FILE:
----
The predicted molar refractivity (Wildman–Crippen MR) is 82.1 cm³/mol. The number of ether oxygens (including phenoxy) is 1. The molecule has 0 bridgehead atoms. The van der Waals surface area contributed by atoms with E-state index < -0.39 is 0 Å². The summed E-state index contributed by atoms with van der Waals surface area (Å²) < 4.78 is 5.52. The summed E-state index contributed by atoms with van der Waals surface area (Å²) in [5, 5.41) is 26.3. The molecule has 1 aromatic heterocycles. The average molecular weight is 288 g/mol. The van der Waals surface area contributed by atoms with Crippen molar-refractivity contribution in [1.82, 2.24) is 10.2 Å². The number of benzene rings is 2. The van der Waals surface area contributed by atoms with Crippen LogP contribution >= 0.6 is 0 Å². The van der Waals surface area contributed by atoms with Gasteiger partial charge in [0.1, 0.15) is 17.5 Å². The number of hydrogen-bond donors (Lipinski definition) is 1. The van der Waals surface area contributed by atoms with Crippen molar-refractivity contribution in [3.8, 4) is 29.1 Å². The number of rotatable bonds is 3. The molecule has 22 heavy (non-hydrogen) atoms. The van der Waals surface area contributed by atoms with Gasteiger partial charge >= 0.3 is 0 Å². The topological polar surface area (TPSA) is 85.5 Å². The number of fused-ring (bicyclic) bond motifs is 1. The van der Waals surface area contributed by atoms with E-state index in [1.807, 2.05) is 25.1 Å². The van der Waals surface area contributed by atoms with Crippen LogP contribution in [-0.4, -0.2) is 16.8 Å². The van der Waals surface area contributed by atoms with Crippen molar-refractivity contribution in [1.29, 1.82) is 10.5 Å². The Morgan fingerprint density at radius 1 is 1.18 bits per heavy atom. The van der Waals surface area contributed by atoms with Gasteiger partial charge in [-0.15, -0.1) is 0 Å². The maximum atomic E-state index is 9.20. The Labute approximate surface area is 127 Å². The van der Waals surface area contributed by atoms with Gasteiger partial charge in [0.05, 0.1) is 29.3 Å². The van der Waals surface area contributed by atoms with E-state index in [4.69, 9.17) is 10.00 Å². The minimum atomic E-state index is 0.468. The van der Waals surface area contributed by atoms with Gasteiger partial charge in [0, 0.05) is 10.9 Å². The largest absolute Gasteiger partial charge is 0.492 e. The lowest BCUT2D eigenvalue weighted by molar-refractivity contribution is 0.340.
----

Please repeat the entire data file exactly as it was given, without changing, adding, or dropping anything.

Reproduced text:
The predicted molar refractivity (Wildman–Crippen MR) is 82.1 cm³/mol. The number of ether oxygens (including phenoxy) is 1. The molecule has 0 bridgehead atoms. The van der Waals surface area contributed by atoms with E-state index < -0.39 is 0 Å². The summed E-state index contributed by atoms with van der Waals surface area (Å²) < 4.78 is 5.52. The summed E-state index contributed by atoms with van der Waals surface area (Å²) in [5, 5.41) is 26.3. The molecule has 1 aromatic heterocycles. The average molecular weight is 288 g/mol. The van der Waals surface area contributed by atoms with Crippen molar-refractivity contribution in [1.82, 2.24) is 10.2 Å². The number of benzene rings is 2. The van der Waals surface area contributed by atoms with Crippen LogP contribution >= 0.6 is 0 Å². The van der Waals surface area contributed by atoms with Gasteiger partial charge in [0.1, 0.15) is 17.5 Å². The number of hydrogen-bond donors (Lipinski definition) is 1. The van der Waals surface area contributed by atoms with Crippen molar-refractivity contribution in [3.8, 4) is 29.1 Å². The number of rotatable bonds is 3. The molecule has 22 heavy (non-hydrogen) atoms. The van der Waals surface area contributed by atoms with Gasteiger partial charge >= 0.3 is 0 Å². The topological polar surface area (TPSA) is 85.5 Å². The number of fused-ring (bicyclic) bond motifs is 1. The van der Waals surface area contributed by atoms with E-state index in [1.807, 2.05) is 25.1 Å². The van der Waals surface area contributed by atoms with Crippen LogP contribution in [-0.4, -0.2) is 16.8 Å². The van der Waals surface area contributed by atoms with Crippen molar-refractivity contribution in [1.29, 1.82) is 10.5 Å². The Morgan fingerprint density at radius 1 is 1.18 bits per heavy atom. The van der Waals surface area contributed by atoms with Gasteiger partial charge in [-0.15, -0.1) is 0 Å². The maximum atomic E-state index is 9.20. The Labute approximate surface area is 127 Å². The van der Waals surface area contributed by atoms with Gasteiger partial charge in [0.05, 0.1) is 29.3 Å². The van der Waals surface area contributed by atoms with E-state index in [4.69, 9.17) is 10.00 Å². The minimum atomic E-state index is 0.468. The van der Waals surface area contributed by atoms with Gasteiger partial charge in [0, 0.05) is 10.9 Å². The largest absolute Gasteiger partial charge is 0.492 e. The lowest BCUT2D eigenvalue weighted by molar-refractivity contribution is 0.340.